As at 1 November 2019, the average National Redress Scheme payment was $80,466. Whilst each situation will be different and result in a different award of damage, this figure is substantially lower than most litigated claims or indeed, claims that are settled before court proceedings are filed.
It should be noted that any National Redress Scheme payment received will first deduct any previous amounts received from Victims Services or any legal claims previously obtained. For example, if you were awarded $40,000 but had previously received $10,000 from Victims Services, the National Redress Scheme payment you would receive would be $30,000.
The maximum amount available for counselling or psychological services under the National Redress Scheme payments is $5,000. That amount equates to a maximum of less than 20 sessions with a psychologist under the current APS (Australian Psychology Society) rates for psychologists of $251 inclusive of GST.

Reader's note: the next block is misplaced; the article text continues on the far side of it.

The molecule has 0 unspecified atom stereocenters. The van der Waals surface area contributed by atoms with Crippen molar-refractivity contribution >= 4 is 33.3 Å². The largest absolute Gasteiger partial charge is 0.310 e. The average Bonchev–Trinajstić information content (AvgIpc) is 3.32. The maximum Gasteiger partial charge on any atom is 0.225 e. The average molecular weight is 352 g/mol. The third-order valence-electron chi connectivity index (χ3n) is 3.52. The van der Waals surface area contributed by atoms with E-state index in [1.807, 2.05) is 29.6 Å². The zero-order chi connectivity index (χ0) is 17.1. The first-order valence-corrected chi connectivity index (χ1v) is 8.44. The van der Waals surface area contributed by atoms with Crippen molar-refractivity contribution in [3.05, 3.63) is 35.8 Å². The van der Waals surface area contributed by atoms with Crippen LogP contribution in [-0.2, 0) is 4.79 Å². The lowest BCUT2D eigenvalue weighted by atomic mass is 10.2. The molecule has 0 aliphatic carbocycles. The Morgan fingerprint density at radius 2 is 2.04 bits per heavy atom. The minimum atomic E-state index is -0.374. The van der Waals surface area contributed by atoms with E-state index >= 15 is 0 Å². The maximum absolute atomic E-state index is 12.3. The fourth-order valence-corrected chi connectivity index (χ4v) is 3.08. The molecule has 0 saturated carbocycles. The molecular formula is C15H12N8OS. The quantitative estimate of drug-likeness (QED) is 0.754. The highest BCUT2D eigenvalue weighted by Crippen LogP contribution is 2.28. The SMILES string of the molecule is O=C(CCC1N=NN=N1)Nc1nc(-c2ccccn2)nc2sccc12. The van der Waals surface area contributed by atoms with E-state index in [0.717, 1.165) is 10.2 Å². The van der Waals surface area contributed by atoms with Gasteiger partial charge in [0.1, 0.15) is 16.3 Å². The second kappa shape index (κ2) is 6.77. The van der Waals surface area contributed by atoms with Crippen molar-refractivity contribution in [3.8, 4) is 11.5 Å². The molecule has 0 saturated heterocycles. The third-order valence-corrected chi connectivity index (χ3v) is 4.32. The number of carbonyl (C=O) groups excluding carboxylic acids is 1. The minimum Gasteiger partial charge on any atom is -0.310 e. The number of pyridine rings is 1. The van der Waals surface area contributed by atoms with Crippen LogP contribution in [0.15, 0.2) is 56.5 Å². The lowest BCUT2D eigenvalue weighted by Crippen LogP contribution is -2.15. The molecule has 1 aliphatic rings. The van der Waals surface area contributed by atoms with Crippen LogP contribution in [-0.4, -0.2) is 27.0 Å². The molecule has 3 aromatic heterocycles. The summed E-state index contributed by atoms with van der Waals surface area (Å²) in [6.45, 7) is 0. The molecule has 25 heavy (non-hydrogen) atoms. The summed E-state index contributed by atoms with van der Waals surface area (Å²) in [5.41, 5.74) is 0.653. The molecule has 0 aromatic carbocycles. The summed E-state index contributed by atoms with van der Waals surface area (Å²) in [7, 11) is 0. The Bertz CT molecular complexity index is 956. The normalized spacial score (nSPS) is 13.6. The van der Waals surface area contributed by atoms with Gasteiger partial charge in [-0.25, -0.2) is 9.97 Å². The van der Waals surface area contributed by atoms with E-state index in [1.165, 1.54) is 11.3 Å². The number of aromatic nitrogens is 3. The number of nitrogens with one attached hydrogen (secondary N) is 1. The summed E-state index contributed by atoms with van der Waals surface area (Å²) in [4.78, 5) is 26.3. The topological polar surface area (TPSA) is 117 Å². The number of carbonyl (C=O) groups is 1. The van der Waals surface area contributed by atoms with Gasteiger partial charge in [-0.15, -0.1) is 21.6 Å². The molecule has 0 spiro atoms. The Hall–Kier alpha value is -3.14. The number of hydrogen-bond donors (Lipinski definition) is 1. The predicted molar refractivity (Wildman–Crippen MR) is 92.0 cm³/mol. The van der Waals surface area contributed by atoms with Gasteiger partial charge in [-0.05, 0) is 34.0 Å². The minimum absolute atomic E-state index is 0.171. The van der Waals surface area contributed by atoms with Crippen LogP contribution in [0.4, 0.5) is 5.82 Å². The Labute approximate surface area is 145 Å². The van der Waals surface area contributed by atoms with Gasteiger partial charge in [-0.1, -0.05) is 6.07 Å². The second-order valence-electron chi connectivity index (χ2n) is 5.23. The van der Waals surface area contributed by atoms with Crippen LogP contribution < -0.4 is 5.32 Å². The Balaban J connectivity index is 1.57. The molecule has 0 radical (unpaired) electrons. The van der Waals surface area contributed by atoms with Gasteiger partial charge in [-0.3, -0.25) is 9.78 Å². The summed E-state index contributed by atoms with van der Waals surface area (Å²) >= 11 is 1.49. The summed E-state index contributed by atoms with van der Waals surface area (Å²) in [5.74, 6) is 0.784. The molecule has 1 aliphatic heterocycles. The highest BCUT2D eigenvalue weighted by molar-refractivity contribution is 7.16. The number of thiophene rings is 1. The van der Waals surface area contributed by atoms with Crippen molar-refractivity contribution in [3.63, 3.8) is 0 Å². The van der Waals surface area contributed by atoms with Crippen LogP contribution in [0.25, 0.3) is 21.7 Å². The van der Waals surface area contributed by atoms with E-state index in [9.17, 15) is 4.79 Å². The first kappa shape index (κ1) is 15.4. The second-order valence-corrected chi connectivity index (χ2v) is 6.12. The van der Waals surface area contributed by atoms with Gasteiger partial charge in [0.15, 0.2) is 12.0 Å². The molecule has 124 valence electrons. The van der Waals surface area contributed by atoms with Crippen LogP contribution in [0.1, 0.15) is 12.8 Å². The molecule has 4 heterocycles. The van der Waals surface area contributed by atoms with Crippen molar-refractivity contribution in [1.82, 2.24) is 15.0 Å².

Alternative to Court
The National Redress Scheme is an alternative to pursuing legal action through the court system. When an applicant is presented with an offer by the National Redress Scheme for redress in the form of a payment, they have the opportunity to either accept or reject that offer.
In accepting such an offer, an applicant will sign away their rights to make any further claims against the organisation for the abuse they suffered. This will prevent an applicant from the pursuing a claim through the courts.
However, if you do not accept a payment, you are not prevented from exploring your legal options through the court system. The vast majority of cases (estimated to be in excess of 90%) never make it to a court hearing/trial as they are settled prior to hearing.
It must be noted that applicants have 6 months to decide whether to accept a payment from the National Redress Scheme. An applicant can also apply for an extension of time, but if they do not accept the offer within 6 months, the offer will lapse and that will be the end of their claim through the National Redress Scheme. They will not be able to make another claim through the scheme.
Delays – Too Slow
As well as the criticisms levelled at the payments available, many people have indicated that the process is too slow.